William G. Cutler’s
was first published in 1883 by A. T. Andreas, Chicago, IL.
The Missouri Shawnees were the first Indians removed to the territory set apart for emigrant tribes by the treaties of June, 1825, with the Kanzas and Osages. By treaty made at St. Louis, November 7, 1825, the United States granted “to the Shawnee tribe of Indians within the State of Missouri, for themselves, and for those of the same nation now residing in Ohio who may hereafter emigrate to the west of the Mississippi, a tract of land equal to fifty miles square, situated west of the State of Missouri, and within the purchase lately made from the Osages.”
The tract of fifty miles square thus granted, as afterward surveyed and conveyed to the tribe by deed May 11, 1844, was bounded as follows: “Beginning at a point in the western boundary of the State of Missouri, three miles south of where said boundary crosses the mouth of Kansas River, thence continuing south and coinciding with said boundary for twenty-five miles; thence due west 120 miles; thence due north until said line shall intersect the southern boundary of the Kanzas Reservation; thence due east, coinciding with the southern boundary of said reservation, to the termination thereof; thence due north, coinciding with the eastern boundary of said reservation, to the southern shore of the Kansas River; thence along said southern shore of said river to where a line from the place of beginning, drawn due west, shall intersect the same.”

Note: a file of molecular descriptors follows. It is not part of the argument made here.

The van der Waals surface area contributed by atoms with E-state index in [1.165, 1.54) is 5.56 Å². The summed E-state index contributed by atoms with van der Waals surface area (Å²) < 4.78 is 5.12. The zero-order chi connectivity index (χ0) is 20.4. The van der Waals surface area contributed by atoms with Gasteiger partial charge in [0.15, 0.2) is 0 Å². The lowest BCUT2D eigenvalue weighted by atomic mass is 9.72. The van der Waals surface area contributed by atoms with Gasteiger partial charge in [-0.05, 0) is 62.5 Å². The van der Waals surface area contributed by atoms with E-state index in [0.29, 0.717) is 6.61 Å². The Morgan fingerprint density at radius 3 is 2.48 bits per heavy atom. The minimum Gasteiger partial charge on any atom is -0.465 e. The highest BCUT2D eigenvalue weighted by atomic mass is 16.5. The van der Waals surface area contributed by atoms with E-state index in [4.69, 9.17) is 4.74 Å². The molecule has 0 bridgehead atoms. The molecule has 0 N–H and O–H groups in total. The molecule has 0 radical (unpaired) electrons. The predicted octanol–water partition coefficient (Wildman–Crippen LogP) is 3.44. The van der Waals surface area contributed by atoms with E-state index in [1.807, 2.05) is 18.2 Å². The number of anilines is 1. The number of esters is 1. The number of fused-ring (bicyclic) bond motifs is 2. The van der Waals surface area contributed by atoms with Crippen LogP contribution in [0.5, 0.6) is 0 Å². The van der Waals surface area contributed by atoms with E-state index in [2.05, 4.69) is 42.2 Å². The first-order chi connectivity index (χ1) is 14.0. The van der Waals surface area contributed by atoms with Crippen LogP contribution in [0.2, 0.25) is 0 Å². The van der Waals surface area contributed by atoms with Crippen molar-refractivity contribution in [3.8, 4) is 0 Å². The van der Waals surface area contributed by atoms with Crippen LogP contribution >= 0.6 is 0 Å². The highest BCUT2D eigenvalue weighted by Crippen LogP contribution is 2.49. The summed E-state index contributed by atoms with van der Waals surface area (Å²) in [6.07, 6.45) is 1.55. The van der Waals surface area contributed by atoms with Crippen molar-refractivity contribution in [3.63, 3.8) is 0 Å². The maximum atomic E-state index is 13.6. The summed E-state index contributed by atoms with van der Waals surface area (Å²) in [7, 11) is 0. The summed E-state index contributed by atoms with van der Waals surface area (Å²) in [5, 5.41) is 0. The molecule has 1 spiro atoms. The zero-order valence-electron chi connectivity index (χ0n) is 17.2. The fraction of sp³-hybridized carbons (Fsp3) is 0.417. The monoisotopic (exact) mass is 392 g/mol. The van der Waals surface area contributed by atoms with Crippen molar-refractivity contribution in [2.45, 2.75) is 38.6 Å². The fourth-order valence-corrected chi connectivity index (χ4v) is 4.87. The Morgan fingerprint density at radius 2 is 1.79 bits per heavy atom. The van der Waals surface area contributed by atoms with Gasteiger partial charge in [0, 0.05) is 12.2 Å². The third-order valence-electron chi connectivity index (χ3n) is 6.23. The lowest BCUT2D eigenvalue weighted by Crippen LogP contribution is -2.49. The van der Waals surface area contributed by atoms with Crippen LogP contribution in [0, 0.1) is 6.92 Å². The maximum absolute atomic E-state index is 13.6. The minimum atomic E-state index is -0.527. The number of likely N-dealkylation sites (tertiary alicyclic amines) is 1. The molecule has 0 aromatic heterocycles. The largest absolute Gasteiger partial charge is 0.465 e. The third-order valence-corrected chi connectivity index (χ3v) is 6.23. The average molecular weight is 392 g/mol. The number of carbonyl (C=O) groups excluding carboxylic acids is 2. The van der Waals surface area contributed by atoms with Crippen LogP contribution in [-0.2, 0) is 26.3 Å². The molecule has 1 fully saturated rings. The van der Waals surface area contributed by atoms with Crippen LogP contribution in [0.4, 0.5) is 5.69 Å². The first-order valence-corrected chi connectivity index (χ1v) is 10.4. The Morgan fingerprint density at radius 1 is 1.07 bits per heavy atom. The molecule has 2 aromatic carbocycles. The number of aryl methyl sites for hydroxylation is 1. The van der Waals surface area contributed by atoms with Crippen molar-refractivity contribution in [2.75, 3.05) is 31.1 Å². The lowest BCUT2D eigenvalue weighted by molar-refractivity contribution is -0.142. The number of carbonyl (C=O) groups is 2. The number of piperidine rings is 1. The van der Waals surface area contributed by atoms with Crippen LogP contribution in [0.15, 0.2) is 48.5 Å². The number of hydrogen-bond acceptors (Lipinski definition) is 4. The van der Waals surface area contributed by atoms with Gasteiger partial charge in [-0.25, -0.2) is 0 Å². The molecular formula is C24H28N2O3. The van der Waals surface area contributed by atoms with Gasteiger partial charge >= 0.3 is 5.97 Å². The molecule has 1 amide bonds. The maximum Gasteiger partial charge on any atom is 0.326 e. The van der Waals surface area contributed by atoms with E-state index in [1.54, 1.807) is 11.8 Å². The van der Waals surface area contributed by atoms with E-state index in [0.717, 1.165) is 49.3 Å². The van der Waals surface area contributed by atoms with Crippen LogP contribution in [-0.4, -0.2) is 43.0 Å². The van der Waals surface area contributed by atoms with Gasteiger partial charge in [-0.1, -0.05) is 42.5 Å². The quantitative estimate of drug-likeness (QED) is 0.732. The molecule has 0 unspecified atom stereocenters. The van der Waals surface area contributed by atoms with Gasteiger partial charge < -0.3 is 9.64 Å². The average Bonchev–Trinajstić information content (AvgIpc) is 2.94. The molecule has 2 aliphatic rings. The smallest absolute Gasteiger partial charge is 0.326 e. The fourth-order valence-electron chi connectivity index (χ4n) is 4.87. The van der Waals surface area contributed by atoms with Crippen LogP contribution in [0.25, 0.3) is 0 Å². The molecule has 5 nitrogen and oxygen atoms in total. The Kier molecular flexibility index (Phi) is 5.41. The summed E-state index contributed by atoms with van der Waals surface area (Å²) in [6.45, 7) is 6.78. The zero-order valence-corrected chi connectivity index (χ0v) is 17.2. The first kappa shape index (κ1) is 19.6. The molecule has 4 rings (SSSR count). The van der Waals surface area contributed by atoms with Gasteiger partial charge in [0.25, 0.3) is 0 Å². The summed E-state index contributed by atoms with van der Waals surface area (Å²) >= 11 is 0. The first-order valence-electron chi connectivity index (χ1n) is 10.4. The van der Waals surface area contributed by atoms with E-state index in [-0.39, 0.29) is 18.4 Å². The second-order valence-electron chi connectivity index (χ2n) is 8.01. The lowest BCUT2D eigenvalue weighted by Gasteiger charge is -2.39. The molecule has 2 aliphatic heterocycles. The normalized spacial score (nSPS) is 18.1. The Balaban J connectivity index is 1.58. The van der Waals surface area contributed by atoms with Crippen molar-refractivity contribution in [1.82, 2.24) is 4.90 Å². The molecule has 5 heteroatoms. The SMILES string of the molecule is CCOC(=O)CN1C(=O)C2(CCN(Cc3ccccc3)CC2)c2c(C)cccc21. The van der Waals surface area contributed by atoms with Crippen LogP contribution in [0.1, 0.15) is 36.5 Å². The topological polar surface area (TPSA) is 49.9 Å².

The Shawnees had their ancient home in the basin of the Cumberland River. Their territory was invaded by the Iroquois about the year 1672, and the vanquished Shawnees, fleeing to the South, were scattered over various parts of the country–settling in the Carolinas, at the head-waters of the Mobile River, in Florida, and it is related that one tribe had “quite gone down to New Spain.” After a short time, several of the tribes re-united and returned to the vicinity of their old hunting-grounds, forming settlements in the valley of the Ohio, where Father Marquette relates that they were “in such numbers that they seem as many as twenty-three villages in one district, and fifteen in another, lying quite near each other.”
Several treaties of peace had been made previous to 1786, with the Shawnees, in common with other tribes, but that of January 31, 1786, was the first concluded with them separately as a nation. By the provisions of this treaty, which was made at the mouth of the Great Miami River, on the northwest bank of the Ohio, the United States allotted to the Shawnees certain lands on the Miami River, contiguous to the reservations of the Wyandots and Delawares, in consideration of which the Shawnees, relinquished “all title, or pretense of title, they ever had to the lands east, west and south of the east, west and south lines before described.”